Avantium Chemical has reported it is fast approaching commercialization of a bio-based polyester packaging material that could give the PlantBottle a run for its money.
Nathan Kemeling, director of business development for YXY at Avantium Chemical, told FoodProductionDaily that the YXY team is striving to develop and commercialize PEF, a material with advantages that go beyond environmental friendliness.
“PEF bottles should have at least the same performance as conventional bottles, but we think that’s not enough,” he said. “It should go further, it should perform better.”
Kemeling said that PEF facilitates production of bottles that are lighter weight, stronger and thinner than PET containers. The properties further boost the material’s sustainability profile and lower overall materials costs.
Additionally, Kemeling said, PEF has bested conventional PET in terms of barrier performance (oxygen, water, and carbon dioxide) and thermal stability.
Avantium, in the effort to bring YXY from the lab to commercial-scale production, has collaborated with a number of companies. Coca-Cola (also partnering on the technology behind biobased PlantBottle containers) is lending a hand, as is converter Alpla and food/beverage giant Danone (which has worked on Bouteille Vegetale, another bio-based container technology).
Collaborating with other corporations, Kemeling said, has enabled them to cover all the bases, from laboratory research, looking into creating a market pull, working out converting and production issues, and ironing out supply chain concerns.
Recycling vs. composting
The goal of the project has been from the get-go creating 100% biobased material, and 100% recyclable polyester material. Kemeling said the work is purposely focusing on recyclability, rather than compostability.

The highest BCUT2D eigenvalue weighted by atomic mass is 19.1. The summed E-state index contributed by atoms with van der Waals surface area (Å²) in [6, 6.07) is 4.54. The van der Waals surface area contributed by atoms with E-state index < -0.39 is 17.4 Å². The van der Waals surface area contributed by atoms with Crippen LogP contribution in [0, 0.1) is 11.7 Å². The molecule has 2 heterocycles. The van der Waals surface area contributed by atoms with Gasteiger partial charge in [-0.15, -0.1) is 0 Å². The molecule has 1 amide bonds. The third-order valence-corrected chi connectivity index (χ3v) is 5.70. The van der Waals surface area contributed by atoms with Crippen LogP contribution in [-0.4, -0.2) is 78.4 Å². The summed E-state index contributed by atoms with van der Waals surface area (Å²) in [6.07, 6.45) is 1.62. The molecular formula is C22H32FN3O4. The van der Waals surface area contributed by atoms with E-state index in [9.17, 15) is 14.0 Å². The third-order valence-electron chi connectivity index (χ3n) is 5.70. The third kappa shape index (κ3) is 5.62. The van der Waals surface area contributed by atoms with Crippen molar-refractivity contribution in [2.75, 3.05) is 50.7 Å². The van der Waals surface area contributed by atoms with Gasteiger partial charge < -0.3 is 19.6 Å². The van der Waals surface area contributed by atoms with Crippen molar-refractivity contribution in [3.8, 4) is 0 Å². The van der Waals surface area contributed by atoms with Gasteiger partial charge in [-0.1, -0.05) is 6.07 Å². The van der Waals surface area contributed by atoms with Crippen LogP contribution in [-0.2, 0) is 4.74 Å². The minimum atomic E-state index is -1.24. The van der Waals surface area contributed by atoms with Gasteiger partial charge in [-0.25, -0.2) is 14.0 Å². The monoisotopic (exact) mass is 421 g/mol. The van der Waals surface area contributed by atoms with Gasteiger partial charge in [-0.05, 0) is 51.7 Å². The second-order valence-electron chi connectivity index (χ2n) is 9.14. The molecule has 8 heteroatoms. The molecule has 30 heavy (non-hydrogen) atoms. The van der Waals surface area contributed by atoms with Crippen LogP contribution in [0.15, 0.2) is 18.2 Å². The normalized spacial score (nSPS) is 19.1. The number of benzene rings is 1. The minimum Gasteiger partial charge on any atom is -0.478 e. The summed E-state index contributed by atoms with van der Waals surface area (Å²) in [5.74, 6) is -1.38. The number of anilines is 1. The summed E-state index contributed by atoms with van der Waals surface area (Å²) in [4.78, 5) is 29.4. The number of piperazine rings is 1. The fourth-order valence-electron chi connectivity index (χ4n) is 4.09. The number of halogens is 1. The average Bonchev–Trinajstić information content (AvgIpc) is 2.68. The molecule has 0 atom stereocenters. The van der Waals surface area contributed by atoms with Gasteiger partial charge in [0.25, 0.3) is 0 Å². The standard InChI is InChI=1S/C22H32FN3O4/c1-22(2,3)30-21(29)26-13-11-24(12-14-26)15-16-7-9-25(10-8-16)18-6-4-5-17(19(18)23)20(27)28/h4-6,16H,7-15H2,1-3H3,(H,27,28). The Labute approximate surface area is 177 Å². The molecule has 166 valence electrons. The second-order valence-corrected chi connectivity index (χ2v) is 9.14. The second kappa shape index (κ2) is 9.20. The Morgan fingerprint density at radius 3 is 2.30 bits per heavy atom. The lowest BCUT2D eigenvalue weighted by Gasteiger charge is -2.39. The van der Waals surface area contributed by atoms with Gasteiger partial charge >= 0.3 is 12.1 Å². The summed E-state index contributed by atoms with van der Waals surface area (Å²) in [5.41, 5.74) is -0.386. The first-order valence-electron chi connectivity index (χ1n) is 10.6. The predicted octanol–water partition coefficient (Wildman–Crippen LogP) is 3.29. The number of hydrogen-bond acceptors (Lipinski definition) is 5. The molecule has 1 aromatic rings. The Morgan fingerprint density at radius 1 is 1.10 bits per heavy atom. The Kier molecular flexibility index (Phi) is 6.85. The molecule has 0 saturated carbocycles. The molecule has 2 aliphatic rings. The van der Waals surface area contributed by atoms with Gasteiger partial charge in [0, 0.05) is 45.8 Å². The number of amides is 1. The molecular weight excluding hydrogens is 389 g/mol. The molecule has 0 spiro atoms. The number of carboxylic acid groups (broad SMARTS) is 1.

“By recycling you can capture most of the value of the material,” he said. “Our preferred end-of-life solution is to recycle and reuse it for new products.”
Avantium first began work on YXY, a bio-based material that produces PEF, a more sustainable alternative to petroleum-derived PET bottles, in 2005. They anticipate the first commercial-scale plant will be constructed in 2019.
In the road to industrial-scale production of PEF, Avantium is finalizing food contact studies. Kemeling said all research to date indicates the material is totally safe for food contact; an EFSA petition was filed in 2013, and FDA registration is in the works.
Kemeling also told FPD that Avantium and its partners are delving into turning PEF into thin fims for flexible packaging, sheets for thermoforming containers, and various non-packaging applications. It also is researching PEF to PEF recycling, sorting trials at waste and recycling.
Kemeling spoke at the Packaging Conference, an annual, three-day event focused on packaging for food, beverage and other industries. Sponsored by Plastic Technologies Inc. and SBA-CCI, the event is tackling a range of concerns, including sustainability, metal packaging advances, shelf-life improvement and more.